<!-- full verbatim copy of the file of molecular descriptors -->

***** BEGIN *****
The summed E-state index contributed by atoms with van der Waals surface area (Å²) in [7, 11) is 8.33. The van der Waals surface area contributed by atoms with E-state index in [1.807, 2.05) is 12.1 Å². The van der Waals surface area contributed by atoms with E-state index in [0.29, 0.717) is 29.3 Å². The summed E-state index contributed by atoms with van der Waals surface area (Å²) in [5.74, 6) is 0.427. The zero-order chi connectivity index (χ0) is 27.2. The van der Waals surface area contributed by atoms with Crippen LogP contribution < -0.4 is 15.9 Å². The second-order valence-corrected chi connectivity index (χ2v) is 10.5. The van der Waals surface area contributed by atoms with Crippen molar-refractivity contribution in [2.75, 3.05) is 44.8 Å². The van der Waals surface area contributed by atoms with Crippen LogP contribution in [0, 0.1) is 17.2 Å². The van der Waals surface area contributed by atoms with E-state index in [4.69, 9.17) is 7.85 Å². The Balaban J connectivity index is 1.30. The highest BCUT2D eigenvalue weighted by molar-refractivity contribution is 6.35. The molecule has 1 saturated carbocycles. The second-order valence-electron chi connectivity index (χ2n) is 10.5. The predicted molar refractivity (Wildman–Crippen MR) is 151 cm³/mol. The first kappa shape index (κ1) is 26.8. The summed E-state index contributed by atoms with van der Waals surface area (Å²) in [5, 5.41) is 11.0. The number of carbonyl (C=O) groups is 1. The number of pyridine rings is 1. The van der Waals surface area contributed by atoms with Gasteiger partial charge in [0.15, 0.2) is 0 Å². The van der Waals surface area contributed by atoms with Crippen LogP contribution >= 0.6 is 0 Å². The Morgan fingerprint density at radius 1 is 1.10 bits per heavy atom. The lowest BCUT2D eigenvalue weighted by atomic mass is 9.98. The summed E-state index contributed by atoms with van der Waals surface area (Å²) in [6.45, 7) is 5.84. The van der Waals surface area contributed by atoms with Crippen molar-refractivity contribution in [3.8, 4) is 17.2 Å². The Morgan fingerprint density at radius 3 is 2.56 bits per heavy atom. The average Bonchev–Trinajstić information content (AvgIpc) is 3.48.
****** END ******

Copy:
The summed E-state index contributed by atoms with van der Waals surface area (Å²) in [7, 11) is 8.33. The van der Waals surface area contributed by atoms with E-state index in [1.807, 2.05) is 12.1 Å². The van der Waals surface area contributed by atoms with E-state index in [0.29, 0.717) is 29.3 Å². The summed E-state index contributed by atoms with van der Waals surface area (Å²) in [5.74, 6) is 0.427. The zero-order chi connectivity index (χ0) is 27.2. The van der Waals surface area contributed by atoms with Crippen LogP contribution < -0.4 is 15.9 Å². The second-order valence-corrected chi connectivity index (χ2v) is 10.5. The van der Waals surface area contributed by atoms with Crippen molar-refractivity contribution in [2.75, 3.05) is 44.8 Å². The van der Waals surface area contributed by atoms with Crippen LogP contribution in [0, 0.1) is 17.2 Å². The van der Waals surface area contributed by atoms with E-state index in [4.69, 9.17) is 7.85 Å². The Balaban J connectivity index is 1.30. The highest BCUT2D eigenvalue weighted by molar-refractivity contribution is 6.35. The molecule has 1 saturated carbocycles. The second-order valence-electron chi connectivity index (χ2n) is 10.5. The predicted molar refractivity (Wildman–Crippen MR) is 151 cm³/mol. The first kappa shape index (κ1) is 26.8. The summed E-state index contributed by atoms with van der Waals surface area (Å²) in [5, 5.41) is 11.0. The number of carbonyl (C=O) groups is 1. The number of pyridine rings is 1. The van der Waals surface area contributed by atoms with Gasteiger partial charge in [0.15, 0.2) is 0 Å². The van der Waals surface area contributed by atoms with Crippen LogP contribution >= 0.6 is 0 Å². The Morgan fingerprint density at radius 1 is 1.10 bits per heavy atom. The lowest BCUT2D eigenvalue weighted by atomic mass is 9.98. The summed E-state index contributed by atoms with van der Waals surface area (Å²) in [6.45, 7) is 5.84. The van der Waals surface area contributed by atoms with Crippen molar-refractivity contribution in [3.8, 4) is 17.2 Å². The Morgan fingerprint density at radius 3 is 2.56 bits per heavy atom. The average Bonchev–Trinajstić information content (AvgIpc) is 3.48.